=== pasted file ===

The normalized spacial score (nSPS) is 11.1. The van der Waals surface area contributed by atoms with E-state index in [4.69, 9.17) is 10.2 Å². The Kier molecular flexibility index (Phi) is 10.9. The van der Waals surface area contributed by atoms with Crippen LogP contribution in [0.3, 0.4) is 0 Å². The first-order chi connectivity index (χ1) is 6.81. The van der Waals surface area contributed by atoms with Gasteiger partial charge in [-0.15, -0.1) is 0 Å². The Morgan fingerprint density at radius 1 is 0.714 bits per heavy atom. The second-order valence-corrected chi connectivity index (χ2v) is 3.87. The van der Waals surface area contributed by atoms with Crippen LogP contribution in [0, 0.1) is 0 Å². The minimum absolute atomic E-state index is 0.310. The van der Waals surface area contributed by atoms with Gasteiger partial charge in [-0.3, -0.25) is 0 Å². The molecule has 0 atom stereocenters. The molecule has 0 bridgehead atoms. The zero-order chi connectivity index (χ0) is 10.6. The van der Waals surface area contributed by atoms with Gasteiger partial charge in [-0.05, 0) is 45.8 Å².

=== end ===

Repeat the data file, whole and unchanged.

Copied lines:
The normalized spacial score (nSPS) is 11.1. The van der Waals surface area contributed by atoms with E-state index in [4.69, 9.17) is 10.2 Å². The Kier molecular flexibility index (Phi) is 10.9. The van der Waals surface area contributed by atoms with Crippen LogP contribution in [0.3, 0.4) is 0 Å². The first-order chi connectivity index (χ1) is 6.81. The van der Waals surface area contributed by atoms with Gasteiger partial charge in [-0.15, -0.1) is 0 Å². The Morgan fingerprint density at radius 1 is 0.714 bits per heavy atom. The second-order valence-corrected chi connectivity index (χ2v) is 3.87. The van der Waals surface area contributed by atoms with Crippen LogP contribution in [0, 0.1) is 0 Å². The minimum absolute atomic E-state index is 0.310. The van der Waals surface area contributed by atoms with Gasteiger partial charge in [-0.3, -0.25) is 0 Å². The molecule has 0 atom stereocenters. The molecule has 0 bridgehead atoms. The zero-order chi connectivity index (χ0) is 10.6. The van der Waals surface area contributed by atoms with Gasteiger partial charge in [-0.05, 0) is 45.8 Å².